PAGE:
Celebrate our neighborhood parks in Northeast Ohio
Several months ago, Tim and I were asked to join a group of neighbors who were trying to save the trees at W.C. Reed Park. “The City” (city employees dealing with this have been Don Kasych, Richard Silva, and Director Michael Cox) said that a mere 9 trees out of 60 oak, cottonwood, and linden trees would be saved when the soil remediation authorized and paid for by the Federal EPA was accomplished. We found this outrageous and unacceptable—these are large, mature, valuable trees that improve the quality of our lives around here and increase our property values.
W. C. Reed Park is a large city park located behind East Denison School at 1717 Denison Avenue. See a news story at http://www.newsnet5.com/dpp/money/consumer/troubleshooter/Cleveland-residents-concerned-about-future-of-contaminated-neighborhood-park
See the site formed to bring this matter under public scrutiny: http://freindsofwcreedfield.ning.com/
It turns out that this is much more than “just about trees”--10 “hotspots” that contain PAHs (Polynuclear Aromatic Hydrocarbons), heavy metals, and other toxins are in the Park, they now tell us. (We never heard about these toxins when “The City” wanted to do the NRP housing development, which now has its own set of toxicity issues.) Many adjacent neighbors’ backyards abut the “old landfill.” It appears that many of them may have “filled” land on their own property, too. What are the effects to their health and safety? What is the impact of the toxic chemicals on them? How will this affect their property values and the other property values in the area? Will this make properties more or less sellable, or more or less valuable?
“The City” now states that “approximately” 2 feet of soil will be removed from the “public land” and replaced. There are many unanswered questions about this “plan” devised by our city employees—what about the dust, the truck traffic, and the methods? How will this remediation plan affect the neighborhood? Are our safety and legal rights protected? How are these contaminants to be moving through the neighborhood? What is the danger?
Many environmental experts say that the best approach is to keep the toxicity covered and to let nature take its course, as we have been doing for the past 50 or 60 years. Big trees play a big part in sensible, healthy remediation.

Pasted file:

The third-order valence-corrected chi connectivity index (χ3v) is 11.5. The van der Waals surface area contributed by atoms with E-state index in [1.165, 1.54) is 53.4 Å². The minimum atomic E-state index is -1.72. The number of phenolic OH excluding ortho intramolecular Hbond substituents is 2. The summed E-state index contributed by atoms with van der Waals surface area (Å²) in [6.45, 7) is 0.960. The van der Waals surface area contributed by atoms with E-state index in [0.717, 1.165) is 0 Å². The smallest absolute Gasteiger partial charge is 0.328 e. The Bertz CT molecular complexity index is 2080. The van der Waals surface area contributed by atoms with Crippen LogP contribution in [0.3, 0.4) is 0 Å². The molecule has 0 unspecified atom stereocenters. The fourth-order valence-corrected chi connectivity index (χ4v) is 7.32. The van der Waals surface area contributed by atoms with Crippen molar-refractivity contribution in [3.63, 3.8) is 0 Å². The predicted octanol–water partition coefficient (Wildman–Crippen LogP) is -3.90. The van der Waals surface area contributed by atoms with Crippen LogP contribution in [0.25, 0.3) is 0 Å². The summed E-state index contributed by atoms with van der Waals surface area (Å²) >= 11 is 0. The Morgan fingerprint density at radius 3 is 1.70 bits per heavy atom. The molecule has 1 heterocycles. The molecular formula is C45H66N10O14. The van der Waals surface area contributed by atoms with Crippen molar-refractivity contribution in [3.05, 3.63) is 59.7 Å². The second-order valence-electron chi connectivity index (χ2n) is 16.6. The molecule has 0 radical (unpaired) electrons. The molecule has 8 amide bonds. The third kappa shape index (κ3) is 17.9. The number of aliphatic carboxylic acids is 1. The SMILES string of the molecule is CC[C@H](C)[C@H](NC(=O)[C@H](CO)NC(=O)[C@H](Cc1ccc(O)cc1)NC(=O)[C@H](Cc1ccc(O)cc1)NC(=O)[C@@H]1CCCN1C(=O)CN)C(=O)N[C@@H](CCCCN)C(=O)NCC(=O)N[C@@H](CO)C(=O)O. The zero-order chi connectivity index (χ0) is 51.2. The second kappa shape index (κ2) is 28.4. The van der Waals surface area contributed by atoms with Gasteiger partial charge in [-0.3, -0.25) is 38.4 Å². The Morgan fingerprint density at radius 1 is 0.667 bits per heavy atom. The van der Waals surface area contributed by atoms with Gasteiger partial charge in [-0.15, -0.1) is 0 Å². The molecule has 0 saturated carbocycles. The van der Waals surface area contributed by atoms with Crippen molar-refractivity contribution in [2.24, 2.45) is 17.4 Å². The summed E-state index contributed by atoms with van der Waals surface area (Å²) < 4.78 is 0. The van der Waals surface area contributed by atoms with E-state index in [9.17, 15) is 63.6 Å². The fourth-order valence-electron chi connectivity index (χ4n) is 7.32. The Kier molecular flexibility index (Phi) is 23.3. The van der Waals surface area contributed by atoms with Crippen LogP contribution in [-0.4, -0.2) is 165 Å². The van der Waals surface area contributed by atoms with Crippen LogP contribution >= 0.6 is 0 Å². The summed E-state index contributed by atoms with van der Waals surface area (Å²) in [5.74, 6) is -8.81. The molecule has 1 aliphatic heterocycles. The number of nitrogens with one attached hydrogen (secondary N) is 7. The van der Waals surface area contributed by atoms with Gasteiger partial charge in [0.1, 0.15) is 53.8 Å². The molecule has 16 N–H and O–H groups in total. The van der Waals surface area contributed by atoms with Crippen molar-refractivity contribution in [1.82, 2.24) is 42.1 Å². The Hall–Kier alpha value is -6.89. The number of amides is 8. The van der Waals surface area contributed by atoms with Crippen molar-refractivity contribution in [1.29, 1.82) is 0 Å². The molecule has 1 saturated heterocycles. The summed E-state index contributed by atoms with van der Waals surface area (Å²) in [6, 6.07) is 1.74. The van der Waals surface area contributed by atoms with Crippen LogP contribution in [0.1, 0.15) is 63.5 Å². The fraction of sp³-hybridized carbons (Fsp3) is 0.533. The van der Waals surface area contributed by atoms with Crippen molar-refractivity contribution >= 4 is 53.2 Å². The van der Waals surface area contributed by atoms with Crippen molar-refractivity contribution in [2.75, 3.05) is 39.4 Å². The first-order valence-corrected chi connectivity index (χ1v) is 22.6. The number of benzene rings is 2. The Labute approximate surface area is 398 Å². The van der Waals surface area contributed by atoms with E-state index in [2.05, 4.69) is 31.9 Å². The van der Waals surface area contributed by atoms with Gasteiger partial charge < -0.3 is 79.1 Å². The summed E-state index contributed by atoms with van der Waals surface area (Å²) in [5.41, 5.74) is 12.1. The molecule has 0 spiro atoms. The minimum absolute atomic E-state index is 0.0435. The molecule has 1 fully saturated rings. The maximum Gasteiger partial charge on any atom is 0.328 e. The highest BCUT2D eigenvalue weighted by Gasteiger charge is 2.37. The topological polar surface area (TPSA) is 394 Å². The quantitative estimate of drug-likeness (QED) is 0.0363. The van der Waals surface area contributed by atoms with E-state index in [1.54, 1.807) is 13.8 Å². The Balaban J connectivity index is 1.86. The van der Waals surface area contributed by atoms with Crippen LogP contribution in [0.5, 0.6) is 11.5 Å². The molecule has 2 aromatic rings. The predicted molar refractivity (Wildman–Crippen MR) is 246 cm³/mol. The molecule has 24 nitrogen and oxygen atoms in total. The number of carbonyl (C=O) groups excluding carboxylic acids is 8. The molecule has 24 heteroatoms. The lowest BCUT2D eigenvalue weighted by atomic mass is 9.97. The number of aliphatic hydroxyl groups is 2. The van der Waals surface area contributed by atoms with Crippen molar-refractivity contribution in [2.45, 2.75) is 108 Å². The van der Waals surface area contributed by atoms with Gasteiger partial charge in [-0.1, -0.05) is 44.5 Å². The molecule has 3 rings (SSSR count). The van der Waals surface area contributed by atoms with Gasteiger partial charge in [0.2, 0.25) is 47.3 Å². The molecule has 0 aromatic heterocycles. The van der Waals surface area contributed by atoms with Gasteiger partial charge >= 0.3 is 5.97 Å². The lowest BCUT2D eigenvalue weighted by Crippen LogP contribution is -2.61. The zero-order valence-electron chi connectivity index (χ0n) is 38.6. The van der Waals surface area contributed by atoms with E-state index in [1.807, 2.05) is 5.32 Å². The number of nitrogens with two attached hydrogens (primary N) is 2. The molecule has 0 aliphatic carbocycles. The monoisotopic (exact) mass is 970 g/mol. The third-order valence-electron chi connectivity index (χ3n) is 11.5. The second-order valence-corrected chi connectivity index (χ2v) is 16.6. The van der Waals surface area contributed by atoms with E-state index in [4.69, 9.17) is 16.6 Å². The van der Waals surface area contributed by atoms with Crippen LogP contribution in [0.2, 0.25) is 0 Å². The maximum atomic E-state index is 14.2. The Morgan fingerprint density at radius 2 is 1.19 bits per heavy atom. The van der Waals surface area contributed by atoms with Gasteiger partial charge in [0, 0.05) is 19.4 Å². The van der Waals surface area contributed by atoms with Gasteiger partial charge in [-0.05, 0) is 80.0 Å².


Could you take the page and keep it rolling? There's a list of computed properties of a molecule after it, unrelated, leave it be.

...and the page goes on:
How will “The City’s” “scorched earth” approach benefit the neighborhood? And for those of us who still believe that trees are our best defense against air pollution, how can destroying 50 trees and replacing them with 2-inch saplings give us the same protection?
In many other areas, these scorched-earth methods have been rejected for more innovative ways of remediation, so why in our area is the “scorched” earth scenario the only one “they” say available? “The City” says the Federal EPA has mandated it. The Federal EPA says “the City” drafted the plan.
The other option—“they” say--is fencing the park with no public access.
Why are we so different, and why won’t “the City” and Federal EPA fully answer our questions? We had to demand a community meeting that they have failed to promote because “the City” essentially has stated in documentation that all public meetings have been held. We need a lot of sunshine on these proceedings. “The City” still refuses to reveal a lot of the data they are using to reach their conclusions. It’s possible that W. C. Reed Park may be no worse off than any of the other terrain around here. We have seen no comparisons to other neighborhoods.
Do you think “The City” is done with its public process here and should be allowed to go ahead and begin the “scorched earth” remediation immediately after this meeting is held? Please come to the meeting, and let us know your thoughts. This is a bigger issue than just trees, than just East Denison neighbors and their neighborhood. See details below about Monday night’s meeting.
Gloria S. Ferris
Best email: firstname.lastname@example.org
“NO LONGER JUST ABOUT TREES: HEALTH AND SAFETY ISSUES AT W.C. REED PARK”
Southwest Citizens Area Council and Brooklyn Centre Neighborhood Citizens Requested A Community Meeting with the City of Cleveland and the Federal EPA.
Councilman Joe Cimperman forwarded the request to the City of Cleveland.
City of Cleveland officials scheduled a Community Meeting.
Here are the details:
Monday, August 26th
St. Barbara’s Parish Hall
1505 Denison Avenue
No community announcement was mailed to the adjacent homeowners.
No official notification to the neighborhood was posted in an easily identifiable manner.
Southwest Citizens Area Council and individual residents have passed out information and requested signatures on a petition.
We are asking ALL community members--whether adjacent to the park or not--to come to this meeting. Councilman Joe Cimperman’s assistant has assured us that there will be a QUESTION AND ANSWER element to the meeting. Our neighbors surrounding the park have the questions ready to be asked. We need to be there to hear the answers. We the residents of the City of Cleveland should be the decision makers when our health and safety are an issue.
PLEASE TELL YOUR NEIGHBORS.
SHARE THIS EMAIL WIDELY.
“Informed citizens are engaged citizens. Engaged citizens are informed citizens”
Submitted by: Gloria Ferris, Brooklyn Centre resident, SCFBC Advisory Council, Chair, Brooklyn Centre Naturalists, Founder